From Pont-ar-afon-Garn the going was easier, but we struck the ‘newly repaired’ portion, and for four miles spent a lively time alternating between sharp stones and deep ruts.  Especially after we had topped the breezy summit and seen the bulky form of Arenig grow larger in front and the Ffestiniog mountains drop behind the summit ridge, we experienced the vilest stretch of road in Wales – and that is saying a lot.  From Rhyd-y-Fen we left the worst behind finding it positively smooth going over the rocky outcrop in comparison.   From Capel Celyn we romped down to Fron Goch and Bala from where the Corwen road bore us on its glossy hide uphill to Bethel.  I ‘conked’ again on that grind uphill, and the eleven miles to Corwen were more like a hundred and eleven.  Near here, on the Holyhead road, Tom went on to Llangollen to order lunch while I had a rest and a snack, improving afterwards.  The Dee valley is very beautiful, but when the road is one long string of motorists, it loses much of its attraction, so I hailed Llangollen, and, incidentally ‘Bronant’ with delight at 3pm.  During lunch and the usual ‘chatting up’ after, I was nodding, and would surely have gone to sleep if I had been left to my own devices.  As it was it got to 4.30pm before we got away.

It was very hard against the wind, but by pacing each other we got along fairly well; moreover I felt myself gradually improving.  The setts of Wrexham are enough, however, to rouse anybody.  We parted at Chester, Tom taking the Northwich road and I the Warrington road.  Now I was in better form, having gained the proverbial second wind and did good time to Frodsham where I stopped for tea at 7.45pm.  I could not help but reflect on the things that had passed since we were here 24 hours ago and the huge circle we had undertaken.  At 8.30 I was back on the road, in my old form, still against the wind, and on familiar roads reached home at 10.30pm.

In September 1922, I had a three day tour of 230 miles, and the following Easter, a four day tour of 290 miles.  On this all-night ride of 29 hours (which includes at least seven hours in cafes at Ffestiniog, Llangollen and Frodsham), we covered about 245 miles, 155 of which were in Wales.  But more than mere mileage was the inference one can draw from this ride.  No doubt I was in a bad condition, owing to the lack of sleep, but that could be minimised by better preparation or a morning free.  It has opened the door to greater things.  We have proved the possibility of reaching Snowdonia and returning in a night and a day, we have visited Beddgelert and Ffestiniog, hitherto undreamed of – so why not farther ?  Why not the peak of Snowdon itself, why not the circuit of Snowdon, why not the fascinating regions of Dyfy and Dyssinni, nay, even the Aberystwyth country is not beyond our reach !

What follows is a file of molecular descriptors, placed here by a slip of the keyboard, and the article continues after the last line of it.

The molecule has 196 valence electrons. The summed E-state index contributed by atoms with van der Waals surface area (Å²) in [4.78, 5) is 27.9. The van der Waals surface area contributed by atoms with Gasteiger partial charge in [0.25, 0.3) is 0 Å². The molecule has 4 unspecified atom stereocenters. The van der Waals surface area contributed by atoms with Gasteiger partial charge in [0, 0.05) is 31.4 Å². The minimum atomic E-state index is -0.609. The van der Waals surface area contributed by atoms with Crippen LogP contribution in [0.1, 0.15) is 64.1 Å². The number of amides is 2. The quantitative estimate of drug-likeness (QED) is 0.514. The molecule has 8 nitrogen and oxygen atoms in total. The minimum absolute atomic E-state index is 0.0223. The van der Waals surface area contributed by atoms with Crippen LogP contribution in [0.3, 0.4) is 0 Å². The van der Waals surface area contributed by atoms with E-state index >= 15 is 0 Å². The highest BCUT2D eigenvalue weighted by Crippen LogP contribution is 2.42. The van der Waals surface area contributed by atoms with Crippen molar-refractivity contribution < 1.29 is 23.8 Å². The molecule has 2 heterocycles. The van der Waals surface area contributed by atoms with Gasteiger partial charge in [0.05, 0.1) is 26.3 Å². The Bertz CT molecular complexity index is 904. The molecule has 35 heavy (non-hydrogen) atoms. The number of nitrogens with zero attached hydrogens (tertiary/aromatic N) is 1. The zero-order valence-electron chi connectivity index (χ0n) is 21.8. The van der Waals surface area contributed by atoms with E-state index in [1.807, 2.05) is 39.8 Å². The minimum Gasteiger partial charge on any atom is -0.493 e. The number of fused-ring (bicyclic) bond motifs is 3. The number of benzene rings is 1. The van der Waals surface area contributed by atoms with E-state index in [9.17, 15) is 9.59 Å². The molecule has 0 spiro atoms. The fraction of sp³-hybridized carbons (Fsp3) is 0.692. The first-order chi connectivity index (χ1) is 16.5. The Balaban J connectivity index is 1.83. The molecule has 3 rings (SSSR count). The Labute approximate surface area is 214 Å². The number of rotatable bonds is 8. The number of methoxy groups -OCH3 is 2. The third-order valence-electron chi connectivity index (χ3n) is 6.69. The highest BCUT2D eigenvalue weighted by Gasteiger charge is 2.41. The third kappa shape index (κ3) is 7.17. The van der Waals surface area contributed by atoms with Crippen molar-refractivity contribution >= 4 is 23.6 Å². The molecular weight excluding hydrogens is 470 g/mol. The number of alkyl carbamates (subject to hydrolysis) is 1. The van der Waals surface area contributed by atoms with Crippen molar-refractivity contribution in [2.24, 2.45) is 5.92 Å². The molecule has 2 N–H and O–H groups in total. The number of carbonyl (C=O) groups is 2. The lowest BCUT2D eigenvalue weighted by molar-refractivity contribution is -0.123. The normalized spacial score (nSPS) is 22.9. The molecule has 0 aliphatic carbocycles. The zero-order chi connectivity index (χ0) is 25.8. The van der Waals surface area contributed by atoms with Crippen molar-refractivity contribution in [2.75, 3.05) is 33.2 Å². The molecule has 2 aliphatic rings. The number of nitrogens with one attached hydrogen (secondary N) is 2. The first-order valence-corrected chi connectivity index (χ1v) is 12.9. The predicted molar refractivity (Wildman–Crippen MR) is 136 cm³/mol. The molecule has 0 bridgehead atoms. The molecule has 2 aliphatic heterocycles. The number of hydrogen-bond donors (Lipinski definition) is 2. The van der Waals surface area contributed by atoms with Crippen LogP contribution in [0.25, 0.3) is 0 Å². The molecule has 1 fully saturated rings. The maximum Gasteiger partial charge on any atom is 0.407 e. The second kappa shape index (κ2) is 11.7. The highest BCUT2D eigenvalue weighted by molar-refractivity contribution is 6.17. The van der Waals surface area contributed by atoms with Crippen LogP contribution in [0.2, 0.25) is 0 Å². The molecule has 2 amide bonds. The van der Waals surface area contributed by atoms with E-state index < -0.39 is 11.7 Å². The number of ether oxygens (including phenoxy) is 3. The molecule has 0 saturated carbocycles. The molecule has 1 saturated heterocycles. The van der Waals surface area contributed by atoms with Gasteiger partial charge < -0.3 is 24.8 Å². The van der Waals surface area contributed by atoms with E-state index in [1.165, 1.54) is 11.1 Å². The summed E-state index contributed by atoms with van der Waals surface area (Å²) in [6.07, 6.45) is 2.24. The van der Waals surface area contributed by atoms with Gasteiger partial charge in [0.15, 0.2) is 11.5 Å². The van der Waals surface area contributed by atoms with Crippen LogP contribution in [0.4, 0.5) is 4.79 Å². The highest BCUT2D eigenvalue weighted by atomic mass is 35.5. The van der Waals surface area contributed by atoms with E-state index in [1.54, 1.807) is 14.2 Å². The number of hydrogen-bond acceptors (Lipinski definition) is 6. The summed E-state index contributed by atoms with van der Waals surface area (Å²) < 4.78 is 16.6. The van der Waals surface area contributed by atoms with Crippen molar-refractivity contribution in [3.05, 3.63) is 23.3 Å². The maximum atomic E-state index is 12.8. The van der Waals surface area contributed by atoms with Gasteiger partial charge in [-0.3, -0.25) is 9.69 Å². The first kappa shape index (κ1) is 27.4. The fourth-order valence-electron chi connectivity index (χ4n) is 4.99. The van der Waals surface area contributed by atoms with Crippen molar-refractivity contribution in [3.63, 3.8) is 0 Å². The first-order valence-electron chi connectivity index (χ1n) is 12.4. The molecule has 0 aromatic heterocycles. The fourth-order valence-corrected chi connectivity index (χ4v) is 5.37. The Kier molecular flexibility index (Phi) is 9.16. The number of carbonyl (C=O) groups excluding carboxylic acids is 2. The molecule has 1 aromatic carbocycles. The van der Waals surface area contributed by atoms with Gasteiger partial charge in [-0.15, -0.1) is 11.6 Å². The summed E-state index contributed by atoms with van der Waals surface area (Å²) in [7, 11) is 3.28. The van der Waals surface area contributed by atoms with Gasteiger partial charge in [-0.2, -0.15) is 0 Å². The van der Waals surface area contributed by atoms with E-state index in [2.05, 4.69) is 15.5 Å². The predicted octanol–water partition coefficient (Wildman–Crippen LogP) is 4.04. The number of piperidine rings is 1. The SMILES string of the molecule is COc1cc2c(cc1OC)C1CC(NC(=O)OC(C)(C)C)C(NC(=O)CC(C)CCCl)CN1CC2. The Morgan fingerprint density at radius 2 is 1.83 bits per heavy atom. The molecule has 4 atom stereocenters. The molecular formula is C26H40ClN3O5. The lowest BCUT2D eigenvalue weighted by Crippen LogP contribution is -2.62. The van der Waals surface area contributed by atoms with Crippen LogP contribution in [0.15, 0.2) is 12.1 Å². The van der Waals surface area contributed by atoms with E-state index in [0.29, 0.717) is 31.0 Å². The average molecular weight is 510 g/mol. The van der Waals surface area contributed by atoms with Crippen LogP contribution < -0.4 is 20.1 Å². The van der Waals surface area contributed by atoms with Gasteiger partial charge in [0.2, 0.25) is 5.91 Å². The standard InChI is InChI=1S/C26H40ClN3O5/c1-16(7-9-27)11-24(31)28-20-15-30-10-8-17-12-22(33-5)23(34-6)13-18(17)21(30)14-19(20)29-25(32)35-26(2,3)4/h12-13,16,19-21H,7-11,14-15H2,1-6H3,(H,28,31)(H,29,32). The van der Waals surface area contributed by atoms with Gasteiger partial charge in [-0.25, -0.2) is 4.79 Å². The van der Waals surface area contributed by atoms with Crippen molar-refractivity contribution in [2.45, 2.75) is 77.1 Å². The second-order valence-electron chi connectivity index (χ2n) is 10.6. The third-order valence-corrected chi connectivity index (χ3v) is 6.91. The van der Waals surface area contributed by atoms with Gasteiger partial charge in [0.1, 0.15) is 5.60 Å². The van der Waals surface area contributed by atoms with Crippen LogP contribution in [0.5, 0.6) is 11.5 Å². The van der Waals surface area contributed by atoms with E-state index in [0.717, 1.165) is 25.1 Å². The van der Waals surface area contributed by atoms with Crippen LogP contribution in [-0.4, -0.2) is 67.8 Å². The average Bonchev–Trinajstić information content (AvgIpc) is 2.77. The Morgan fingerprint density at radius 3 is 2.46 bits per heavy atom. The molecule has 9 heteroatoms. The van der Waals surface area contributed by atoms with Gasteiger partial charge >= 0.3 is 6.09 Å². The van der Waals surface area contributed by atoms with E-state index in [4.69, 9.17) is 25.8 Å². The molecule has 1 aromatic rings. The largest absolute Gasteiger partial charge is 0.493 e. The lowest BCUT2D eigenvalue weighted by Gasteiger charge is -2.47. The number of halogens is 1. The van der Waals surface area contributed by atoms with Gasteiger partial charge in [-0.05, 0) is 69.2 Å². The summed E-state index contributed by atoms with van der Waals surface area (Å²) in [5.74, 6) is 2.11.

So has gone down three of our Welsh nocturnals; the rest I will describe in some further article, for a continuous description of the similar kind of ride is apt to get monotonous, especially from a pen like mine !                                                      December 1926

Three Welsh Nocturnals Part Two

Our next all-nighter was a different kind, a ‘night after the day’ ride, and our experience was directly opposite to the midsummer ride above stated.  It was in the September holiday of 1925, and here it is:

It was one of those occasions when everything seemed to go awry.  In the first place, Joe, his friend Bert and I decided to meet at 6.30am, and visit that obscure but magnificent waterfall, Pistyll Rhaiadr, returning home through the night.  Strangely enough, all of us overslept, and when we did meet, it was 9am instead of 6.30 !  It had rained all the night, so in consequence the lane route we had chosen was in a messy condition, whilst we were in poor form, and heckled by a headwind.  We had barely covered the first 24 miles when I was left brakeless through the cable of the front calliper snapping; the rear one had broken on Sunday.  I had ‘fixed’ on, however.  We traversed the ‘same old road’ to Beeston, a road that demands a eulogy to itself, but progress, slow as it was, was often brought to a standstill by Joe’s almost fanatical attachment to blackberry bushes; that voluptuous attachment, two days earlier, having earned for him the title of ‘Blackberry Joe’, and immortalised him in certain stanza’s and poems by the Bard of the We are Seven cycling club.